immediately contrite, as if she couldn’t quite believe she’d spoken
her thoughts out loud. Chip had to laugh. “Forget I said that,
please.” She busied her hands, wiping down the bar with a small
“No need. I never had the pleasure,” he
admitted. “But I was the recipient of a… uh… I guess you’d call it
“Della read your cards?” Her embarrassment
was replaced by curiosity as the towel in her hand stilled on the
“She didn’t use cards, but she did give me a
warning about my future. Something that ended up being all too
accurate, as it turned out.” He wouldn’t go into more detail than
that. The mission he’d been on was still classified. He couldn’t
discuss it with anyone. He decided to change the subject. “So your
sister Della works here?”
Lila nodded. “Yes, though as you probably
know, she and Alex Hambly, the owner, are traveling at
The look in her eyes told him she knew more
than she was saying about her sister’s travels. He wouldn’t ask her
here, out in the open. And there was the little matter of
confirming her identity before he proceeded any further, of course.
If she checked out, then he’d dig a little deeper to find out what
And if she didn’t check out, he’d still dig
deeper, but in a slightly more… adversarial sort of way.
“I thought the bar would be closed until I
got here.” He steered the conversation down a different path once
“Alex left one of the old timers in charge.
He was running the place when I got here but he wasn’t happy about
it. He’d agreed to oversee things for a few days, but when it
turned into weeks, he wanted out. He basically dumped the key codes
on me the moment he heard I was Della’s sister and took off. I
figured I could keep things going until you got here.”
“And the cards told you I was coming. Did
they tell you when?” He only half believed her claim. Normally, he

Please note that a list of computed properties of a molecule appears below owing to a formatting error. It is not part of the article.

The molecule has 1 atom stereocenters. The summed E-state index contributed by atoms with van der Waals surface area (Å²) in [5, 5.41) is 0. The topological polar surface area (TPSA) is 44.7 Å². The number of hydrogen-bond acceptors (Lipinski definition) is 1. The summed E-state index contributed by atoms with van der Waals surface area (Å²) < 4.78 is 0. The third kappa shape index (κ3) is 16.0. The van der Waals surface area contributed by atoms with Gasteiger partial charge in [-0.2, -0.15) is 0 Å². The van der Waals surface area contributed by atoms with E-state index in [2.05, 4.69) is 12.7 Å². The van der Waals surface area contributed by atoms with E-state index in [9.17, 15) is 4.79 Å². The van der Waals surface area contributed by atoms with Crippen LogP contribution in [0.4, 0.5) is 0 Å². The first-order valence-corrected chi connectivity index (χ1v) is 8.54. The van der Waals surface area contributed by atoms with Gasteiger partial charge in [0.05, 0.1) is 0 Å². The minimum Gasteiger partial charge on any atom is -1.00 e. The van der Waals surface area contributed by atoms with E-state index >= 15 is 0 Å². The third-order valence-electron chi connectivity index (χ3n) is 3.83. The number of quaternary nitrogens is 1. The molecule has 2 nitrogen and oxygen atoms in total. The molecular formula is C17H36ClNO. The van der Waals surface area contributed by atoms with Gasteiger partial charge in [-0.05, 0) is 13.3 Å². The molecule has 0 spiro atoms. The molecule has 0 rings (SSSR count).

wouldn’t give a claim of clairvoyance any credit at all, but if she
really was Della’s sister, she might not be lying after all. He had
to proceed with caution.
“Well, the cards said either two days, two
weeks or two months. And here you are… two weeks later. Tell me,
why do they call you Chip?” She turned the tables on him,
challenging him with a teasing smile. He’d be damned if she wasn’t
flirting with him—or at least giving every appearance of flirting.
Suspicious by nature and by training, he wondered why.
“Well, it’s a traditional nickname for
Charles, but I earned it by becoming poker champion of my unit back
in the day. They called me Poker Chip for a while because of the
huge pot of chips I won, but eventually it got shortened to just
“You’re a gambler?” Her tone was lighter now,
not as seductive, and he wondered at the change. Did she not like
gambling? That seemed odd for a woman who ran a bar.
He leaned in and decided to play his part. He
gave her a toothy grin. “I’m a winner. There’s a difference.”
She laughed, as he’d intended.
, Mr. Quartain. Indeed there is.”
“It’s just Chip, please,” he replied in a
friendly tone, once again on an even keel with her. “So you’ve been
running this place by yourself for two weeks?” He looked around at
the comfortable establishment, missing little.
“Two weeks to the day,” she confirmed. The
server bot trundled around behind her, dispensing drinks for the
other patrons at the bar. He’d deliberately sat at one end where
his nearest neighbor was out of earshot.
“What can you tell me about the place?” He
figured he might as well play the part of new manager.
“It gets busy at shift changes, as you can
see, though this is the mildest one of the cycle. Midday is the
busiest. We’re on night shift now, so these folks are facing a
morning rotation. Some are having breakfast before going on shift
and a few are left over from the previous staggered changeover,
having what would be dinner for them before they go to their
compartments for a rest period.” Though
The Rabbit Hole
first and foremost a bar, it also served simple food items and Chip
could see that most of the civs had a plate or bowl in front of